Memory chips are stalled in their quest to continue Moore’s Law, limited to 22 nanometers, which indicates that equivalent physical oxide thickness will not scale below 0.5 nm (about twice the diameter of a silicon atom), which is the expected value at the 22 nm node. According to Wikipedia, this is an indication that CMOS scaling in this area has reached a wall at this point, possibly disturbing Moore's law. On the ITRS roadmap, the successor to 22 nm technology will be 14 nm technology.
Quantum dots are conceived as a possible new advanced material for this purpose due to their small 2nm to 10nm size and semiconductor characteristics. Other materials are being explored but quantum dot advantages in uniformity, custom characteristics, flexibility to use different metals to make optimal QD, and reliable production and cost make Quantum Materials Tetrapod and QDX™ Quantum Dots excellent choices.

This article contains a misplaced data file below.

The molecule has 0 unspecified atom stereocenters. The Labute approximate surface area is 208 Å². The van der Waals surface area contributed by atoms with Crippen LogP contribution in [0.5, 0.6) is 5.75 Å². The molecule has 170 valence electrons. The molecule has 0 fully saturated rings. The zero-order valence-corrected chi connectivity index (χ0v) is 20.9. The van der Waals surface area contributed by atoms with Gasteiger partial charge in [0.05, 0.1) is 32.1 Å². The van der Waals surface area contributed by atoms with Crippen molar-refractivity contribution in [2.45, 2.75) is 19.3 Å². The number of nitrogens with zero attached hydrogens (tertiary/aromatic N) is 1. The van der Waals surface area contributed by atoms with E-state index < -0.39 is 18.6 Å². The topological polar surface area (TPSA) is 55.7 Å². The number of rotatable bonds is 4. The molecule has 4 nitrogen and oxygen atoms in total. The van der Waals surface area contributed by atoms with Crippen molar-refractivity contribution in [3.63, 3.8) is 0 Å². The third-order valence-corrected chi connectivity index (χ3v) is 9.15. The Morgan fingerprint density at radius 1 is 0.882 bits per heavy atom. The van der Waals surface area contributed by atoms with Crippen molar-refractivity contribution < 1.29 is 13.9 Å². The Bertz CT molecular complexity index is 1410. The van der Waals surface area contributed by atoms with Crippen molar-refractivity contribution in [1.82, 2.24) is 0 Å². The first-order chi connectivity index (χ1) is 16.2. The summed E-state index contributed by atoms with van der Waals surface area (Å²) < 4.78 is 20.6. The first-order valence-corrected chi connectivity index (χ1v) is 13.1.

Solterra Renewable Technologies, Inc., the wholly-owned subsidiary of QMC is developing Next-Gen QD Solar Cells printing by roll-to-roll processes.
Quantum Materials Corp. and Texas State University signed an Industry -Academic Partnership in 2013. Texas State's Advanced Functional Materials Laboratory, outfitted with state-of-the-art characterization and analysis equipment will assist Quantum Materials' nearby Wet Labs in special projects designed to produce department scientific papers advancing tetrapod quantum dot research.